"Kodaly, Concerto for Orchestra and Other Works" performed by the Buffalo Philharmonic Orchestra and JoAnn Falletta (Naxos).
No one ever said that friendship with a genius was easy. Zoltan Kodaly and Bela Bartok were lifelong friends from the time they met. They were near-contemporaries (Bartok was a year older) and after they investigated Hungary's native folk music together, they remained devoted to it their whole lives.
Kodaly lived longer--into the late-'60s in fact. He was a bright and pleasant modernist composer by any assay. His lifelong friend Bartok, though, wasn't merely a great composer, he was one of the reigning geniuses of 20th-century music.
One of Bartok's greatest late-period works is his "Concerto for Orchestra," a masterpiece with a war-haunted slow movement and one of the most exciting finales in all of contemporary music. Kodaly's "Concerto for Orchestra" preceded Bartok's by four years but doesn't begin to be on the same level.
What is apparent throughout the newest fine disc by JoAnn Falletta and the Buffalo Philharmonic Orchestra is how far from genius Kodaly was. He was a gifted orchestrator of colorful music making pleasant use of folk materials of his own and neighboring countries.
What he can't begin to do is begin to match the visionary majesty of what Bartok did in the most classical forms--piano and violin concertos, string quartets and that Concerto for Orchestra. Bartok's "Music for Strings Percussion and Celestra" was in another universe entirely from almost all of his contemporaries, including Kodaly. Falletta and the BPO are uncommonly vivid portrayers of Kodaly's rich orchestral textures. They make as fine a case, I think, as you can for him which is fine enough.
3 stars (out of four)
Mike Jones, "The Show Before the Show: Live at the Penn and Teller Theater" (Capri). Bobby Previte, "Rhapsody" (Rare Noise).
The two greatest Buffalo-raised musicians among current jazz aristocracy elsewhere are, arguably, Mike Jones and Bobby Previte, two musicians who couldn't be further apart if they tried. South Buffalo's Jones is a mind-boggling jazz piano virtuoso steeped in the hard-charging Dave McKenna-style.
Born and raised in Niagara Falls and mentored by UB's New Music guru Jan Williams, Bobby Previte has been, throughout his life, a hugely ambitious drummer/composer who has done everything from compose music for the Moscow Circus to a rock Mass. After some years where his solo piano eruptions had to compete against all manner of audience philistinism, Jones captured the affections of Las Vegas' great comedy magicians Penn and Teller. He has been, for years now, their regular pianist.
An interesting question with "The Show Before the Show" is whether it is Jones or Penn Jillette who is most indulging the other. Is it Jones being generous with Jillette's earnest contributions on bass in a duo with Jones? Or is it Jillette, whose vastly greater renown is being shared with a rip-roaring monster jazz pianist who will probably sell more records here than he ever has before? Before each Penn and Teller concert, Jones and Jillette come out for a 45-minute set as a jazz piano/bass duo.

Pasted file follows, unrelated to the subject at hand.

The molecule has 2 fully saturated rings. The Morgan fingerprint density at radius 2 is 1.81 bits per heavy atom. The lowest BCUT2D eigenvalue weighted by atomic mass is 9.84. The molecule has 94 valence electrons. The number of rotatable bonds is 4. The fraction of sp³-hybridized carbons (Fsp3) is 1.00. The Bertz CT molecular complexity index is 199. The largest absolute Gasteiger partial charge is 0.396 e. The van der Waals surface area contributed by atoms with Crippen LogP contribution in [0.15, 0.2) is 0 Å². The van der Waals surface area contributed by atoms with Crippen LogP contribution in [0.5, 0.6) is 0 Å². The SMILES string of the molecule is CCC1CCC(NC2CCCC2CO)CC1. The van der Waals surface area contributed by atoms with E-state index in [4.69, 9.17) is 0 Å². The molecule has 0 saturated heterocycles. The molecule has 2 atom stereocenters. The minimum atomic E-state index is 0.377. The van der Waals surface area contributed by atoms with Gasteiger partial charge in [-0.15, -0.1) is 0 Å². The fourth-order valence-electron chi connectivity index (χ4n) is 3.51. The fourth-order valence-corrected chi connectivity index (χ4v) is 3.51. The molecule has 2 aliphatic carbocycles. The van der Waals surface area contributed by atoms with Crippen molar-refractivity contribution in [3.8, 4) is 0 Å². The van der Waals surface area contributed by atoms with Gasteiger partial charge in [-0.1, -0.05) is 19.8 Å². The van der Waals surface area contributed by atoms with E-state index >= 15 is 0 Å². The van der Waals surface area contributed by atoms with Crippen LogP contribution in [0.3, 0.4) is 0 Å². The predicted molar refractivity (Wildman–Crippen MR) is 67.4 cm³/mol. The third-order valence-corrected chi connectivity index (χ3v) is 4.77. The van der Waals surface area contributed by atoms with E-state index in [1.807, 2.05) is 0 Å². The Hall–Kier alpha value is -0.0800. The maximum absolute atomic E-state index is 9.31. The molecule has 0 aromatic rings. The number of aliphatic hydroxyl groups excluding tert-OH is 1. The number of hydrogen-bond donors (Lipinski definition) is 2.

Predictably here, the highlight of the disc is a sensational solo piano version of "Exactly Like You" in which Jones, already at race tempo, sudden starts playing utterly insane double time. Is it "showing off?" Good god, yes. It's also hilarious and glorious.
Bobby Previte's "Rhapsody" is the second part of his "Terminals" composition series. It's a sextet song cycle about the experience of being in transit in this world. It is also Previte's first ever composition with his own lyrics. It couldn't be more apropos of the modern world. "I began thinking about the fact that I come from a family of immigrants" Previte writes. "My mother was born in Sicily because my grandmother, pregnant with my mother, was denied entry into the United States and sent back."
Previte constantly pushes his talent with every new disc and even if the quality varies, his music is always creative and formidable. If he isn't up to his last two records here, it is still striking music, from its melodies to its multiphonic saxophone explosions by Fabian Rucker. Keeping up with Previte is always one of the greatest jazz pleasures.
3.5 stars for Jones, 3 stars for Previte (ratings out of four)
Keith Jarrett, Gary Peacock and Jack DeJohnette, "After the Fall" (ECM, two discs).
This 1998 performance of Jarrett's magnificent Standards Trio is being released for the first time. It dates from just after Jarrett's bout with chronic fatigue syndrome took him out of public performance for two years.
As a gingerly return to it near his home in New Jersey, he got his Olympian trio together for a concert in his nearby New Jersey Performing Arts Center. And that's where something profound and fascinating is revealed by this two disc set. Rather than those huge chordal ostinato-filled soliloquies that Jarrett has become so famous for, he stayed, in this trio concert, with complex, fleet-fingered bebop.
"I told the guys in the trio that, for me, bebop might be the best idea because, although it required great technique, I didn't think I needed to play as hard as I often did." More fingers, that is, and less forearm and shoulder. It was, for that reason, smart to release this because there's great stuff here--yes "Santa Claus Is Coming to Town" but also a ripping version of John Coltrane's great bebop tune "Moment's Notice."
3 stars (out of four)